Norway’s central bank (Norges Bank) went ahead and raised its key policy rate by another quarter-point on Thursday, and warned it may go up again in the New Year. The goal is still to bring inflation down.
The bank’s committee in charge of monetary policy and financial stability “unanimously” believes that higher interest rates “are still needed to dampen inflation.” It noted that consumer prices “have risen rapidly” and inflation remains “markedly” above the bank’s target, even though it has eased a bit.
The central bank ideally wants inflation to hover at around 2 percent, while the latest figures from state statistics bureau SSB put it at 6.5 percent in November. That was down a full percentage point from 7.5 percent in October, mostly because of pre-holiday sales promotions, but central bankers think it’s still too high.
They remain concerned about much higher prices for food and electricity. Even though higher interest rates will also boost monthly mortgage payments for many Norwegians, they think higher rates in the long run will help curb demand and bring inflation down.
“Activity in the Norwegian economy is still high and unemployment has remained very low,” the bank stated in its interest rate announcement. “At the same time, the economy is slowing down and higher inflation is reducing household purchasing power.” Recent price hikes have kept inflation “higher than projected,” according to Norges Bank, and it’s “expected to remain high for longer than previously projected.”
That’s what prompted Thursday’s quarter-point rise in the bank’s policy rate to 2.75 percent. Its overnight lending rate rose to 3.75 percent and mortgage rates are now likely to also rise accordingly.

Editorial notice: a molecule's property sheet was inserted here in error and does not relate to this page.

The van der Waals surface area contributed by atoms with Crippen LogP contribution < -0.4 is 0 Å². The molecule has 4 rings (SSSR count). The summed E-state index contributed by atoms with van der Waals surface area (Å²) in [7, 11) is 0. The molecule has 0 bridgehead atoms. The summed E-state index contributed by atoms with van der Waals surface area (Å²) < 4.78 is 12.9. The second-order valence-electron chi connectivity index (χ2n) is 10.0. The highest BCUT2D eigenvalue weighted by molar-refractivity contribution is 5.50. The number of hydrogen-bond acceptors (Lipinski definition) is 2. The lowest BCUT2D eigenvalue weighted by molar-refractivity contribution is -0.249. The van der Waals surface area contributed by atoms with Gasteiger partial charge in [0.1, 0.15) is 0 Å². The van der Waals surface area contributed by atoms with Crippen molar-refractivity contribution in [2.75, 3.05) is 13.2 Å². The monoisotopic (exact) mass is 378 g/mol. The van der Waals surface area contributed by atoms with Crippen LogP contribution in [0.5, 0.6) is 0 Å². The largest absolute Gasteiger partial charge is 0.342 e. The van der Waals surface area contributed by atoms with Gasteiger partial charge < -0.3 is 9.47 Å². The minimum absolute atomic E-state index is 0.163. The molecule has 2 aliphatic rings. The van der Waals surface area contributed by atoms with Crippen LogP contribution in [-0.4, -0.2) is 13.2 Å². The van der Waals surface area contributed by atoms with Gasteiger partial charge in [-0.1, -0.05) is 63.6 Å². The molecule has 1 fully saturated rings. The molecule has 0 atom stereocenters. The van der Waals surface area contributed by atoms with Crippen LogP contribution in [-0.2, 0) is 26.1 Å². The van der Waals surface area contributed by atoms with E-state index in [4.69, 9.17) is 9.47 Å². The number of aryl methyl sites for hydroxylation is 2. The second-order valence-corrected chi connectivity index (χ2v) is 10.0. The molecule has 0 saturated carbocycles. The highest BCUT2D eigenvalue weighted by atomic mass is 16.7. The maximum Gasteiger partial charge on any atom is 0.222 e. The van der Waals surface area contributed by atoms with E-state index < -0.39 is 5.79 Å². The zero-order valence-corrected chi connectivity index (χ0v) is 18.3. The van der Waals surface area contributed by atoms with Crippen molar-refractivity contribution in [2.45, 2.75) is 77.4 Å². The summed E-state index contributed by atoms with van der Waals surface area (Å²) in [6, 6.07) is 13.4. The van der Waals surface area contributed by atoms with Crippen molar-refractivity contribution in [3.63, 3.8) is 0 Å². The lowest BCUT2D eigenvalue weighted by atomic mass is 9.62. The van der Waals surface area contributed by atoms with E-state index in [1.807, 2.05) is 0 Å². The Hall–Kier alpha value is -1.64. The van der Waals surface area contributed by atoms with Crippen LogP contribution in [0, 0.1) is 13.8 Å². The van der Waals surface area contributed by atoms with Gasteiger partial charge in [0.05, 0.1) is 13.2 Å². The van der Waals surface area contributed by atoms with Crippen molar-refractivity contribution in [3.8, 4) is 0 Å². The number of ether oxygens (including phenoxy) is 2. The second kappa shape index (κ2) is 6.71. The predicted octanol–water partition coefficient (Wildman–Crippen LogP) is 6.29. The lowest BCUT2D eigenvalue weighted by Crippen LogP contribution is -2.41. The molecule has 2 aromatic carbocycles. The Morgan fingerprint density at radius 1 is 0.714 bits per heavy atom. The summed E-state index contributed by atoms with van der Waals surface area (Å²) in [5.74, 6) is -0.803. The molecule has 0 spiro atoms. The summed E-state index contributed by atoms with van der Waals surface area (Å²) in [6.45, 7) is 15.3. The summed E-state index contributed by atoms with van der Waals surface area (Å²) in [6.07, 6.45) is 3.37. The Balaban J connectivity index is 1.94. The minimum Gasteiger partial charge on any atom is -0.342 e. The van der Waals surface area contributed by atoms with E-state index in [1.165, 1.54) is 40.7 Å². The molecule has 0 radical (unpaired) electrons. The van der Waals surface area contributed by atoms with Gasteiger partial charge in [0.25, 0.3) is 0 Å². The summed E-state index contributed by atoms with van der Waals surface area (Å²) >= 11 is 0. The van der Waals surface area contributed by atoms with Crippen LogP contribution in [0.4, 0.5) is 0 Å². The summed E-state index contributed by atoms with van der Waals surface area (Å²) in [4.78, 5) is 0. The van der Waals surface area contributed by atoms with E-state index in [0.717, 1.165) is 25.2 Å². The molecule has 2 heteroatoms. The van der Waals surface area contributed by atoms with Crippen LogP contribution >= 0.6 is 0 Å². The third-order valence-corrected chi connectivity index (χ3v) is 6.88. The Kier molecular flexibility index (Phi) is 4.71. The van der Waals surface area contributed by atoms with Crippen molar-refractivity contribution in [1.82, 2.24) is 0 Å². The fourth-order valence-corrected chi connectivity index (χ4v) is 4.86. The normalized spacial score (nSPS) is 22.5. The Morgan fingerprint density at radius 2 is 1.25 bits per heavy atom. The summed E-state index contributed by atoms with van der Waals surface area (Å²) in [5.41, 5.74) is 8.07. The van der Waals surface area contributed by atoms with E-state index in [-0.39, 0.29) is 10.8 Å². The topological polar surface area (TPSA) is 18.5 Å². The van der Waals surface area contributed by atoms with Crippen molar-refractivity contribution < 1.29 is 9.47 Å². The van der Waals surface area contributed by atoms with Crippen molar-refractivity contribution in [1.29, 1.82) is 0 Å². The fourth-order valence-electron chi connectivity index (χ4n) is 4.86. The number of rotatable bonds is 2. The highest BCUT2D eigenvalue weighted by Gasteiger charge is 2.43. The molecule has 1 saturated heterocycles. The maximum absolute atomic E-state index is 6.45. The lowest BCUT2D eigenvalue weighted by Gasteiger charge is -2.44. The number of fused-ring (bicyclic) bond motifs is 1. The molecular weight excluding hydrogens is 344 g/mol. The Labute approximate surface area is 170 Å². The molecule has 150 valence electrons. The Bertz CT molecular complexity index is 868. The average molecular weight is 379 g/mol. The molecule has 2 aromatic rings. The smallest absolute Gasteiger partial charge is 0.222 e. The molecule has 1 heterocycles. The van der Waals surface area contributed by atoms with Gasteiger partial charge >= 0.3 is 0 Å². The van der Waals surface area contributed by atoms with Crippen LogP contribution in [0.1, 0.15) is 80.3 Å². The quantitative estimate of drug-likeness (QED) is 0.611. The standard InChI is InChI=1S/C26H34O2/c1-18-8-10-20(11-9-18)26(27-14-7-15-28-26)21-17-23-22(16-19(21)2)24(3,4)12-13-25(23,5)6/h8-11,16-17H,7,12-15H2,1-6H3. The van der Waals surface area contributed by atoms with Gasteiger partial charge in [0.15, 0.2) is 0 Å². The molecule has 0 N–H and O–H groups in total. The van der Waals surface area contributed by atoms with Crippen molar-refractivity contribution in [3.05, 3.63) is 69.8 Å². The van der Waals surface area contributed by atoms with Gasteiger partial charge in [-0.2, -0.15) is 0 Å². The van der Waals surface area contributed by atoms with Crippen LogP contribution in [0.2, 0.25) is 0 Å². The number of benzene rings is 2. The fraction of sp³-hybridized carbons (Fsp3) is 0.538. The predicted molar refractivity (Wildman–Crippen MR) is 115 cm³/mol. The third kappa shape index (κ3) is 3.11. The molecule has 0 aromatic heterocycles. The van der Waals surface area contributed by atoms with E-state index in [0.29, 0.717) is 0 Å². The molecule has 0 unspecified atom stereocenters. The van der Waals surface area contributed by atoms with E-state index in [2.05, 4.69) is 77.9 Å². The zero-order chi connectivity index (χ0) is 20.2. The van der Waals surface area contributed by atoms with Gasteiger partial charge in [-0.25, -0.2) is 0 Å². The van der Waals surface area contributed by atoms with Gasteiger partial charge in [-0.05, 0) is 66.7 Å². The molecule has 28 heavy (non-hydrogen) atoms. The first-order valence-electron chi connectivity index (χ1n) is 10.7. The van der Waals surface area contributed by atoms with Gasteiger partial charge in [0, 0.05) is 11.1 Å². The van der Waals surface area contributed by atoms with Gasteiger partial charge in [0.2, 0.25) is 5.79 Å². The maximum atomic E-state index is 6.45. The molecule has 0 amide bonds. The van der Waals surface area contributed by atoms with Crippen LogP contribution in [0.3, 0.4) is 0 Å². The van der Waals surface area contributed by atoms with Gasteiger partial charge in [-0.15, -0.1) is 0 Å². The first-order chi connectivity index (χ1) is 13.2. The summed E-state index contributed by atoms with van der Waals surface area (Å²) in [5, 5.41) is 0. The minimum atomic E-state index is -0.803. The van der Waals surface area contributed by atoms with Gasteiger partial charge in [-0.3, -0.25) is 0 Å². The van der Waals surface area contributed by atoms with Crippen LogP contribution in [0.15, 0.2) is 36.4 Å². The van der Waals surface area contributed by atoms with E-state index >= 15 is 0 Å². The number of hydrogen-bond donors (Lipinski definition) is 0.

More uncertainly than ‘normal’
Norges Bank Governor Ida Wolden Bache noted that forecasts for the Norwegian economy “are more uncertain than normal, but if the economy evolves as anticipated, the policy rate will be around 3 percent next year.” That’s in line with SSB’s estimate as well.
That’s a quarter-point higher than what the central bank had expected just last month. Housing prices, meanwhile, are already declining and some economists think the inflation rate has already peaked. Elisabeth Holvik, chief economist for Sparebank1 in Norway, told newspaper Dagens Næringsliv (DN) last week that she expects a “clear cooling” of the economy ahead, as do her colleagues.
Some layoffs already
One indication of that came last week when the historic glass manufacturer and tourist attraction Hadeland Glassverk, which has been in business since the mid-1700s, laid off half its staff. Fully 65 of its 125 employees were given notice, with owner-investor Atle Brynestad blaming high electricity prices most of all. That’s made production and operating costs “painfully” high, he told DN.
Brynestad claimed that the glass factory located at the southern end of the Randsfjord in Hadeland is now getting electricity bills for as much as a million kroner a week, up from around NOK 2 million for an entire year when rates were a fraction of what they are now. He also expressed disappointment that the Norwegian government hadn’t managed to offer relief as promised, either in the form of compensation or a fixed-rate policy businesses could accept.